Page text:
Other botanical information
Lawsonia comprises only 1 species. Henna cultivars can be white- and red-flowered, large-leaved and small-leaved. It is often stated that small-leaved henna is of better quality and more effective than larger-leaved. Small-leaved cultivars include ‘Filalia’ and ‘Touatia’ in Morocco and ‘Gabsia’ in Libya and Tunisia. ‘Trabelsia’ is a large-leaved cultivar. The leaf size is also dependent on the availability of water. In the dry season and in dry locations the leaves can be 5–6 times smaller than in the rainy season or in wet locations.
Growth and development
Henna can grow to the size of a large shrub or even small tree, but is normally grown like lucerne (Medicago sativa L.), i.e. as a short-lived perennial crop up 70 cm tall.
Henna requires high temperatures (optimum daily average about 25°C) for germination, growth and development. It is adapted to a wide range of conditions. It tolerates poor, stony and sandy soils, but is also well adapted to heavy, fertile clay soils. Low air humidity and drought are tolerated. Naturalized plants are often found in temporarily flooded river beds and riverine thickets, but also on hillsides and in rock crevices, up to 1350 m altitude.
Propagation and planting
When grown commercially, henna is either grown from seed and transplanted, or propagated by cuttings or micropropagated plants. In northern Africa land is prepared carefully by ploughing up to 40 cm deep, and heavily manuring. Fields are then levelled and prepared for basin irrigation. In India, where production is less intensive, land is only ploughed a few times. Because of its hard seedcoat, henna seeds have to be pre-germinated before sowing. They are first steeped in water for 3–7 days, during which time the water is changed daily. They are then placed in small heaps and kept moist and warm for a few days. Care is taken to drain excess water. When the seedcoat has softened and the seed has started to swell, it is ready to be sown in a nursery. During the first days after sowing, the soil should be kept moist and daily irrigations are often required. When the plants are about 40 cm tall they are lifted, cut back to about 15 cm and transplanted. Planting densities range widely from 20,000 to 200,000 plants/ha, depending on water availability. An amount of 3–5 kg of seed per ha is needed. For propagation by cuttings, branches with 6–8 buds are used.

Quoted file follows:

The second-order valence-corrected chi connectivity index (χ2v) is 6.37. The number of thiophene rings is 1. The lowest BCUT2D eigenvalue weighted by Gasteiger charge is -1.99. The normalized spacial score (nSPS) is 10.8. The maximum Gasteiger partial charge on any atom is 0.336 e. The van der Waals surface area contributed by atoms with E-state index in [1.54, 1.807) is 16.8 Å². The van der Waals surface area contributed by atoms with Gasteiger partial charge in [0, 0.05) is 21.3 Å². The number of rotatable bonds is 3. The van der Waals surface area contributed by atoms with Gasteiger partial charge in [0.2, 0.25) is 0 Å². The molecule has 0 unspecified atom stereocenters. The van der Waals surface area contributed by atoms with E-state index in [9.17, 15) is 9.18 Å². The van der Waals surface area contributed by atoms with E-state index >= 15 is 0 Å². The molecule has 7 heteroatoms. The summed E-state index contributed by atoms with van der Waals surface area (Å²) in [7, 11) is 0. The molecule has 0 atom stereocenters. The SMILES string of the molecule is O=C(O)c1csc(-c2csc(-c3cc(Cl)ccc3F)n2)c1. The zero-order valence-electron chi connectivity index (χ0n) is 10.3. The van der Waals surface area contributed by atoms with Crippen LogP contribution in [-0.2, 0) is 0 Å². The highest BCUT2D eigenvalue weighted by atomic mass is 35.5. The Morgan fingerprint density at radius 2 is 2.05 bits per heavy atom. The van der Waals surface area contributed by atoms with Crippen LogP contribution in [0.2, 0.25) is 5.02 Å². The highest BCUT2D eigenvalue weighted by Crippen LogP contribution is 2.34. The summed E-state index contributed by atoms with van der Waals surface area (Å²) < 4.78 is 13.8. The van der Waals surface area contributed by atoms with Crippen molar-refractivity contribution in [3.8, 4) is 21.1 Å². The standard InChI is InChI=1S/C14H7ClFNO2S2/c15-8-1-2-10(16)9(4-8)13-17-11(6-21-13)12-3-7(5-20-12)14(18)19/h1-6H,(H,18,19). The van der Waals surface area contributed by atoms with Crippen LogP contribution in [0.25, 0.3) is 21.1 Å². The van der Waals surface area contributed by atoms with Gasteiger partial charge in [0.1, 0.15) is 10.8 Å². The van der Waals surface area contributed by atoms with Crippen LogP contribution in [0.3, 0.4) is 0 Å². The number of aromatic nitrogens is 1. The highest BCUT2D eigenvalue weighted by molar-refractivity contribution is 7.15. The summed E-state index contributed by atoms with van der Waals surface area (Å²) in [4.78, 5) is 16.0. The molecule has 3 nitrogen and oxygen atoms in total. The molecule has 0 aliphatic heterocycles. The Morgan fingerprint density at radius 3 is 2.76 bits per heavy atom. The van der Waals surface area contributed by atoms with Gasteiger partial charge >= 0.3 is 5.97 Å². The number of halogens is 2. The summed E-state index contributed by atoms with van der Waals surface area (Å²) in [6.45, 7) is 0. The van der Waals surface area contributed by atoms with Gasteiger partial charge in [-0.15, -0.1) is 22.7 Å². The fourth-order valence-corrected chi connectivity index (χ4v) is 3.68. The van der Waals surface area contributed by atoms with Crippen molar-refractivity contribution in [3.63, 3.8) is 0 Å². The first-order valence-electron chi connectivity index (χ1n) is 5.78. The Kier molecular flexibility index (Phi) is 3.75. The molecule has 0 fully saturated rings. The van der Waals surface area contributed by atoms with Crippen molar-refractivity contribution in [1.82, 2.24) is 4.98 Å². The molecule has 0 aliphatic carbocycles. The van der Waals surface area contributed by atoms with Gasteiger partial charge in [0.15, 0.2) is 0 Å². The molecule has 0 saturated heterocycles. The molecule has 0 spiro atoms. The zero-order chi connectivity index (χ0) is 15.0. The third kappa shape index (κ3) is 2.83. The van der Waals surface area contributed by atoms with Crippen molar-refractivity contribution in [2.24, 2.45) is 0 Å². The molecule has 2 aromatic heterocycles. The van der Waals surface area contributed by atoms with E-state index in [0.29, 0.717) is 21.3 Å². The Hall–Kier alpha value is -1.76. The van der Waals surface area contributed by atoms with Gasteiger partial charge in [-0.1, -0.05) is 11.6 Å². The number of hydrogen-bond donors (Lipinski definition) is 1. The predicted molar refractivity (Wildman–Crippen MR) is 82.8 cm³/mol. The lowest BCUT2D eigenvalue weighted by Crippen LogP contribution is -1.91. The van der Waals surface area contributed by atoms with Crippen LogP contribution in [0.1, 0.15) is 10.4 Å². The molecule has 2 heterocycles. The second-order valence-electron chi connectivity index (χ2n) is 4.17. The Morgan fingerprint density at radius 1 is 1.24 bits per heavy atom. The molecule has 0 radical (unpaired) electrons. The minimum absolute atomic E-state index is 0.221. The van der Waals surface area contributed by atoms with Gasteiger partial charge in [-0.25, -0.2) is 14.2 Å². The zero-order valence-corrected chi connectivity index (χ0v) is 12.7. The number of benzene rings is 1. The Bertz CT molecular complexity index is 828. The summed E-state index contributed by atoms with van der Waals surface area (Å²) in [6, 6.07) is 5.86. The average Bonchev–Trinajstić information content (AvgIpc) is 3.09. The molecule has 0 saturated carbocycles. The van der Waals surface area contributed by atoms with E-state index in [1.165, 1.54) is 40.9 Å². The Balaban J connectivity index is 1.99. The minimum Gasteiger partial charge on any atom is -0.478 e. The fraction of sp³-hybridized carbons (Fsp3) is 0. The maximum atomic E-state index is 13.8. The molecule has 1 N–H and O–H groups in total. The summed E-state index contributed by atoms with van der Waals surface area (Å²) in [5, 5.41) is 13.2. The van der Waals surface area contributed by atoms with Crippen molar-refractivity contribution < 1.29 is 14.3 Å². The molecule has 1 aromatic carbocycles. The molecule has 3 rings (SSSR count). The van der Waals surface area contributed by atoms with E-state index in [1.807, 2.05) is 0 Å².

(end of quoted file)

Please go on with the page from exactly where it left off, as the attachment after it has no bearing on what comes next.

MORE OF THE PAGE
Under intensive commercial production, as in northern Africa, the crop is irrigated during the dry season and heavily fertilized. In India it is grown on a larger scale, less intensively, often without irrigation and rarely fertilized. Fields are hoed once or twice per year and weeded when required. Plants produce their maximum yields during the first 4–8 years after planting, but are often left in the field for 12–25(–40) years. Henna removes large quantities of nutrients from the soil. A yield of 1000 kg dry leaves removes 180–190 kg N, 100–150 kg K2O and 10–30 kg P2O5.
Diseases and pests
Very few pests and diseases attack henna. A black root rot caused by Corticium koleroga and a bacterial leaf-spot caused by Xanthomonas lawsoniae have been reported from western India.
Plants are generally harvested 2–4 times per year from the second year onwards under intensive cultivation. Harvesting starts 1 or 2 years later under extensive management. At the first harvest plants are cut at about 10–15 cm above the ground, later they are cut at ground level. Harvesting is done when the flower buds start to form.
Few reliable statistics on yields are available. Under irrigation, henna may yield 2500–3000 kg/ha per year of leaves on dry weight basis, reaching 4000 kg/ha under optimal conditions. Under rainfed conditions in northern India yields of 700–1500 kg/ha are obtained.
Handling after harvest
In many regions fresh leaves are picked from the home garden when needed and used fresh. In the Arab world and India, leafy branches are harvested, left to dry, and the leaves are separated from the branches by beating; the dry sticks may be left around the field as fencing. Drying (to about 10% water content) should be rapid and preferably in the shade to retain the green colour of the leaves, which is an indication of good quality. Dried green leaves are preferred for hand and foot colouring, brownish leaves (dried less quickly) for hair colouring. Because of the better drying conditions, leaves harvested during the hot dry season are of better quality than those from the rainy season. For export, dried leaves are packed into bales of 50 kg (to western Europe) or powdered leaves in cartons of 25–50 kg with 100–500 g sachets for direct retail sale (to Middle East markets). Dried leaves are preferred by most traders, as they are less easily adulterated. Quality and purity demands differ strongly per country and per intended use. If the odour also plays a role, a mixture of leaves and flowers is preferred; if black colouring is needed, leaves mixed with indigo are preferred. In all cases, henna should be stored dry in the dark.
Germplasm collections of henna are not known to exist. Germplasm collection is recommended to safeguard the wide genetic variation present in traditional cultivars, often associated with the location of production.
Breeding should focus on reliable cultivars with high yield and quality for various ecological circumstances.